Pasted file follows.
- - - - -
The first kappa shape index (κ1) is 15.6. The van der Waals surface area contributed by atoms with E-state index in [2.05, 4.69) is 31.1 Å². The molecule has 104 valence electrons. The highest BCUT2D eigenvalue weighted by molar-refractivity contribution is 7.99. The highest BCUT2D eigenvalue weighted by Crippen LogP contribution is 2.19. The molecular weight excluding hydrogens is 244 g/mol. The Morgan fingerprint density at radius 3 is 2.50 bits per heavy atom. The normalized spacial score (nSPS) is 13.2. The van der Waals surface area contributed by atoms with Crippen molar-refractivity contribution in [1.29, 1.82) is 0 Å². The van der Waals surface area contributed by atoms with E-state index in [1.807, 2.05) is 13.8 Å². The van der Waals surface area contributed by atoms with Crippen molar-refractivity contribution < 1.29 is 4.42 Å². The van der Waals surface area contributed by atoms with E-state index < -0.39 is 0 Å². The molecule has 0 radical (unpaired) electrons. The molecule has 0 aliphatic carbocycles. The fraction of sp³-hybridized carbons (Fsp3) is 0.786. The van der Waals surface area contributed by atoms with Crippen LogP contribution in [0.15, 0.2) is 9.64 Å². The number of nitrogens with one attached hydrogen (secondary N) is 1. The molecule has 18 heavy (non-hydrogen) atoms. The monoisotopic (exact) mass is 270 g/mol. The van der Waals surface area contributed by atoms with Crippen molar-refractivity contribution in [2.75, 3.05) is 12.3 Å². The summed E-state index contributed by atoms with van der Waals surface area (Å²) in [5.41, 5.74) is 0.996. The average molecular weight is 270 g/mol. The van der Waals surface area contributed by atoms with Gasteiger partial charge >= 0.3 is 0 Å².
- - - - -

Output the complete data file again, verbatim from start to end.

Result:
The first kappa shape index (κ1) is 15.6. The van der Waals surface area contributed by atoms with E-state index in [2.05, 4.69) is 31.1 Å². The molecule has 104 valence electrons. The highest BCUT2D eigenvalue weighted by molar-refractivity contribution is 7.99. The highest BCUT2D eigenvalue weighted by Crippen LogP contribution is 2.19. The molecular weight excluding hydrogens is 244 g/mol. The Morgan fingerprint density at radius 3 is 2.50 bits per heavy atom. The normalized spacial score (nSPS) is 13.2. The van der Waals surface area contributed by atoms with Crippen molar-refractivity contribution in [1.29, 1.82) is 0 Å². The van der Waals surface area contributed by atoms with E-state index in [1.807, 2.05) is 13.8 Å². The van der Waals surface area contributed by atoms with Crippen molar-refractivity contribution < 1.29 is 4.42 Å². The van der Waals surface area contributed by atoms with E-state index < -0.39 is 0 Å². The molecule has 0 radical (unpaired) electrons. The molecule has 0 aliphatic carbocycles. The fraction of sp³-hybridized carbons (Fsp3) is 0.786. The van der Waals surface area contributed by atoms with Crippen LogP contribution in [0.15, 0.2) is 9.64 Å². The number of nitrogens with one attached hydrogen (secondary N) is 1. The molecule has 18 heavy (non-hydrogen) atoms. The monoisotopic (exact) mass is 270 g/mol. The van der Waals surface area contributed by atoms with Crippen molar-refractivity contribution in [2.75, 3.05) is 12.3 Å². The summed E-state index contributed by atoms with van der Waals surface area (Å²) in [5.41, 5.74) is 0.996. The average molecular weight is 270 g/mol. The van der Waals surface area contributed by atoms with Gasteiger partial charge >= 0.3 is 0 Å².